Market pressures force daily decisions with major tradeoffs in the world of electronic components purchasing. These decisions are impacted by the unique biases of the buyer. Lifetime buy events raise the stakes and bring biases into greater focus.

Balanced supply forecasting: the holy grail of procurement. Cost reduction, timely order fulfillment, and satisfied customers all await those who can achieve the proper balance. Planning for supply and demand of electronic parts involves intense market knowledge and strategy.

Through extensive experience, we’ve observed that organizational biases often inform decision-making strategies. Those biases come into sharp relief when lifetime buy decisions are on the table. Knowing and understanding common buyer biases can help you strategize around lifetime buy events.

The three buyer types: understanding common biases

To simplify the vast field of unique players in procurement, we’ve broken it down to three major categories of buyers that we’ve encountered during lifetime buy events. Each buyer profile we’ve identified has its own strengths — and ways to improve on the quest to balanced supply chain forecasting.

Buyer #1: Don’t stop the line

Often buyers believe that the wrath of management and praise from sales comes primarily from making sure that enough material is on hand to meet production goals. When faced with a lifetime buy event, this buyer will bend strategy towards ensuring enough parts are on hand in the future.

While this strategy is proactive, it does carry risk. Buyer #1 will need help venting excess inventory at some time in the future. Getting a good ROI for excess inventory then becomes critical. While we are currently in a shortage market, swings will occur in the future. Taking time to consider a plan for eliminating excess inventory in the future will mitigate Buyer #1’s risks. 

Buyer #2: Inventory is not your friend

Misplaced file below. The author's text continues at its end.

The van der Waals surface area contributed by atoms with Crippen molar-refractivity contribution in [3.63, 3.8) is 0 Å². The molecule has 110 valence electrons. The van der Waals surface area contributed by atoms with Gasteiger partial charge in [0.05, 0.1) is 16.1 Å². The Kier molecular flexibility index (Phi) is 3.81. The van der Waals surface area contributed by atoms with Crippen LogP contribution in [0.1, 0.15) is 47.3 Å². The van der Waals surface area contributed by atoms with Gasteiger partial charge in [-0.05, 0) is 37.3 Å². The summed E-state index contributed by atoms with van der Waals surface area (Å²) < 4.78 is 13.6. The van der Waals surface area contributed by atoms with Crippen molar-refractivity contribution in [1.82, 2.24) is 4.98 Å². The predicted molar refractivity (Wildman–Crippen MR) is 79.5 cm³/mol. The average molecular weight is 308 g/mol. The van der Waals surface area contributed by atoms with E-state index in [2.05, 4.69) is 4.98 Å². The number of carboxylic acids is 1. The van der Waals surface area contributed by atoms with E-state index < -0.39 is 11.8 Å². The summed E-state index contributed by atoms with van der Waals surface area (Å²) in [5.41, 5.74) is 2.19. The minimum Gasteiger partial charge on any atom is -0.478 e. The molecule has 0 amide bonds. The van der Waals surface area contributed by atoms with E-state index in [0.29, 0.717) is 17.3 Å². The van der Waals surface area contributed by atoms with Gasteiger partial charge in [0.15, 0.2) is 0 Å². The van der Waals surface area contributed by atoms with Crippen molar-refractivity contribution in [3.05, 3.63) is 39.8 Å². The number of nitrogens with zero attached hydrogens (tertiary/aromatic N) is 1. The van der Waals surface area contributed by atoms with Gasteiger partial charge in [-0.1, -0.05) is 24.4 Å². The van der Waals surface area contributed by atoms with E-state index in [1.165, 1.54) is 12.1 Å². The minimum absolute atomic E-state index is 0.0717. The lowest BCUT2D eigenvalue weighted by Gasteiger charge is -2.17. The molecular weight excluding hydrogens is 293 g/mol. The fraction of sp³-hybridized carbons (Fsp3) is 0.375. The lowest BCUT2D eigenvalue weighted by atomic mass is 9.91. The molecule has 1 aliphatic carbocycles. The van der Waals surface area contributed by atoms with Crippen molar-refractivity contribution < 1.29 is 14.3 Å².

Keeping inventory to a minimum whenever possible is Buyer #2’s mission. In fact, this buyer’s performance metrics may tie in directly with their ability to turn inventory and keep their company’s working capital moving. This common lifetime buy event strategy creates pressure to fill shortages in the future.

Buyer #2’s strategy will likely need to evolve when faced with current market shortages. Buyers with a lean inventory approach should keep a close eye on establishing and maintaining the relationships they need for ongoing procurement in a shortage market. 

Buyer #3: Believing the forecast

The third buyer walks the tightrope between forecasting and reality. Buyer #3 seeks to balance production needs against working capital pressures caused by excess inventory. Inevitably, after a lifetime buy event this buyer will face imbalances between what should have been and what actually was.

Confronting the reality of how a forecast plays out builds knowledge and resiliency — but it also requires a nimble response. Independent distributors can assist this buyer in balancing inventory to production targets, but it’s worth investing in these relationships up front. Establishing strong connections to ease the forecast/reality gap is critical.

Pair your strategy with support to succeed with lifetime buy events

When facing a lifetime buy event, it’s helpful to understand the built-in biases that shape decision making. To stay nimble, buyers don’t need to change their style, but rather prepare to adjust course later with the help and support of partnerships with independent distributors.